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State secures entrance
In a statement yesterday, Hui Malama said the investigator "discovered that our worst fears had come true -- Kanupa Cave was broken into. Apparently over the course of at least several days, highly motivated thieves worked their way through multiple protective measures that we put in place to secure" the items reburied in the cave.
The statement also said, "Whoever desecrated Kanupa Cave violated Hawaiian kapu (sacred law) regarding the sanctity of a burial site and state laws regarding historic burial sites and must be apprehended."
Hui Malama asked the DLNR this week to investigate the opening of Kanupa cave and was told that the state agency was already cooperating in the federal investigation.
Several members of Hui Malama said yesterday that it is the responsibility of the DLNR to investigate the alleged grave robbery and to secure the cave.
Charles Maxwell, a Hui Malama senior board member, criticized state and federal officials for failing to adequately protect burial caves on all Hawaiian islands.
"If this was the Arlington cemetery, there would be an outcry," he said, adding, "but because we Hawaiian ... nobody does nothing. It's pathetic. It's frustrating that the State of Hawaii does not protect our cultural sites."
But other native Hawaiians argue that Hui Malama took the responsibility of reburying the bones and artifacts and thus assumed the responsibility of securing the cave.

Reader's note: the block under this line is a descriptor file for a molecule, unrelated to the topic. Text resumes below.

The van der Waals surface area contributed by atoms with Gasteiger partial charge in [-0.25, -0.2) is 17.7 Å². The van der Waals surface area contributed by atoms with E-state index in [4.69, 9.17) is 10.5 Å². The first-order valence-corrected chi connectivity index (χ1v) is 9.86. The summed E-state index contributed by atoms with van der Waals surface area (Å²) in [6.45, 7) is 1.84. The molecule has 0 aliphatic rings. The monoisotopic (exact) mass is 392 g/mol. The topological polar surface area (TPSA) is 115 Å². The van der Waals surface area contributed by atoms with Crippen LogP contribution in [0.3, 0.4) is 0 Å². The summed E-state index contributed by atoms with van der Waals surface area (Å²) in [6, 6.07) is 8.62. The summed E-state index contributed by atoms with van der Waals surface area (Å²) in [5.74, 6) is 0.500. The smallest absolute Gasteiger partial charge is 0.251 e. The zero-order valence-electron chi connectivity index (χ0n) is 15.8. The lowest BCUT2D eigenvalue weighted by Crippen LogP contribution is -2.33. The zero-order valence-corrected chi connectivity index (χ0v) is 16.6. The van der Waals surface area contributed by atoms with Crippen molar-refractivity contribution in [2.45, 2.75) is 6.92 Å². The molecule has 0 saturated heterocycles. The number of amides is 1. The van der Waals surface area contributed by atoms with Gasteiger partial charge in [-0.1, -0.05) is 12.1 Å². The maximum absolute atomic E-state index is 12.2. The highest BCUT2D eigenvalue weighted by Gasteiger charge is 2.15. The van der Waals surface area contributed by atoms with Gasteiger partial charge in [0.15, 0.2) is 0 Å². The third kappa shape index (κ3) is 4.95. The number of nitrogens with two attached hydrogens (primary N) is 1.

"These people are the self-appointed guardians or kahu of the caves. They cannot be absolved, by tradition, of their responsibility to guard the caves," said La'akea Suganuma, a representative of the Royal Hawaiian Academy of Traditional Arts, a group that has been at odds with Hui Malama over the reburial of 83 items stolen by David Forbes from a cave in Kawaihae in 1905 and purchased by the Bishop Museum.
Suganuma said, "In the old days, if something happened to a cave, the perpetrator was taken to task, but so was the kahu that was sworn to protect the cave."
He added: "Hui Malama took the responsibility and failed. They might escape the laws of man but not the laws of tradition and the spiritual world."
Security at the caves has long been an issue. In 1989, when archaeologist Hallett Hammatt surveyed the Kanupa and Forbes caves for the state, he found the caves "had been heavily visited and desecrated. There were candles on shelves and litter and bottles left behind."
In a 1999 letter to the Native Hawaiian Historic Preservation Council, Bobby Camara, a cave resource specialist with the National Park Service, wrote, "Because of the large amounts of money that these items could bring on the black market ... certain unscrupulous dealers, collectors and thieves would consider gates, constructed sealing walls or other security measures a challenge, not a barrier."
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